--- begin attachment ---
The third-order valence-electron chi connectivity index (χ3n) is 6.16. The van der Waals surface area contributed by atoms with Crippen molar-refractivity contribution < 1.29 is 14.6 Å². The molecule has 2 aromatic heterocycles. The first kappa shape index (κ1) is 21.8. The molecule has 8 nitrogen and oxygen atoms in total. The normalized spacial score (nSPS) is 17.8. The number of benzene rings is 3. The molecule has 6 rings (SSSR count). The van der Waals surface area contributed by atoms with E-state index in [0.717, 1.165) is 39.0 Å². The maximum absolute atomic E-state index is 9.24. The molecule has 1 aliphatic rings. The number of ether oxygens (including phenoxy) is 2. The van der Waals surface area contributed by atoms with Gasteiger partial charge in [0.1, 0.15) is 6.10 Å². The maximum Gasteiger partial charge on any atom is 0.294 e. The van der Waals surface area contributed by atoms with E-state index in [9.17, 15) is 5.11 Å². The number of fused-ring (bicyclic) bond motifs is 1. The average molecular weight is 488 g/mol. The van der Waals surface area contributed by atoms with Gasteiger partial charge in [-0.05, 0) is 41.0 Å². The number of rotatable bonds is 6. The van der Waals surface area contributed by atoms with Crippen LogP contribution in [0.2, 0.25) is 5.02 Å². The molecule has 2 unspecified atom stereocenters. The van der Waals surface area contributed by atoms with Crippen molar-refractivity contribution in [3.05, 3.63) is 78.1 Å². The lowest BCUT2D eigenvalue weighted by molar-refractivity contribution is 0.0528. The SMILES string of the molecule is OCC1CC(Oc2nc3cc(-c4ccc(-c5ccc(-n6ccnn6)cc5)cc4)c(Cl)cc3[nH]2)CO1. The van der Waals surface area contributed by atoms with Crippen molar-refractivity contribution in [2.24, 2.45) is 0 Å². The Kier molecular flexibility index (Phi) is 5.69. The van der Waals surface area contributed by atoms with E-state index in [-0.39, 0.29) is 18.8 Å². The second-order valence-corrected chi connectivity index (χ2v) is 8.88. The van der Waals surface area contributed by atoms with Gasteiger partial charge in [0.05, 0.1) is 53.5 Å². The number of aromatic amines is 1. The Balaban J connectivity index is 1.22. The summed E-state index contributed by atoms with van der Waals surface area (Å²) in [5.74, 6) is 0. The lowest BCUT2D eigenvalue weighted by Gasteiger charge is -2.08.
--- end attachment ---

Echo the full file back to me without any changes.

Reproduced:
The third-order valence-electron chi connectivity index (χ3n) is 6.16. The van der Waals surface area contributed by atoms with Crippen molar-refractivity contribution < 1.29 is 14.6 Å². The molecule has 2 aromatic heterocycles. The first kappa shape index (κ1) is 21.8. The molecule has 8 nitrogen and oxygen atoms in total. The normalized spacial score (nSPS) is 17.8. The number of benzene rings is 3. The molecule has 6 rings (SSSR count). The van der Waals surface area contributed by atoms with E-state index in [0.717, 1.165) is 39.0 Å². The maximum absolute atomic E-state index is 9.24. The molecule has 1 aliphatic rings. The number of ether oxygens (including phenoxy) is 2. The van der Waals surface area contributed by atoms with Gasteiger partial charge in [0.1, 0.15) is 6.10 Å². The maximum Gasteiger partial charge on any atom is 0.294 e. The van der Waals surface area contributed by atoms with E-state index in [9.17, 15) is 5.11 Å². The number of fused-ring (bicyclic) bond motifs is 1. The average molecular weight is 488 g/mol. The van der Waals surface area contributed by atoms with Gasteiger partial charge in [-0.05, 0) is 41.0 Å². The number of rotatable bonds is 6. The van der Waals surface area contributed by atoms with Crippen LogP contribution in [0.2, 0.25) is 5.02 Å². The molecule has 2 unspecified atom stereocenters. The van der Waals surface area contributed by atoms with Crippen molar-refractivity contribution in [3.05, 3.63) is 78.1 Å². The lowest BCUT2D eigenvalue weighted by molar-refractivity contribution is 0.0528. The SMILES string of the molecule is OCC1CC(Oc2nc3cc(-c4ccc(-c5ccc(-n6ccnn6)cc5)cc4)c(Cl)cc3[nH]2)CO1. The van der Waals surface area contributed by atoms with Crippen molar-refractivity contribution in [2.24, 2.45) is 0 Å². The Kier molecular flexibility index (Phi) is 5.69. The van der Waals surface area contributed by atoms with E-state index in [-0.39, 0.29) is 18.8 Å². The second-order valence-corrected chi connectivity index (χ2v) is 8.88. The van der Waals surface area contributed by atoms with Gasteiger partial charge in [0.05, 0.1) is 53.5 Å². The number of aromatic amines is 1. The Balaban J connectivity index is 1.22. The summed E-state index contributed by atoms with van der Waals surface area (Å²) in [5.74, 6) is 0. The lowest BCUT2D eigenvalue weighted by Gasteiger charge is -2.08.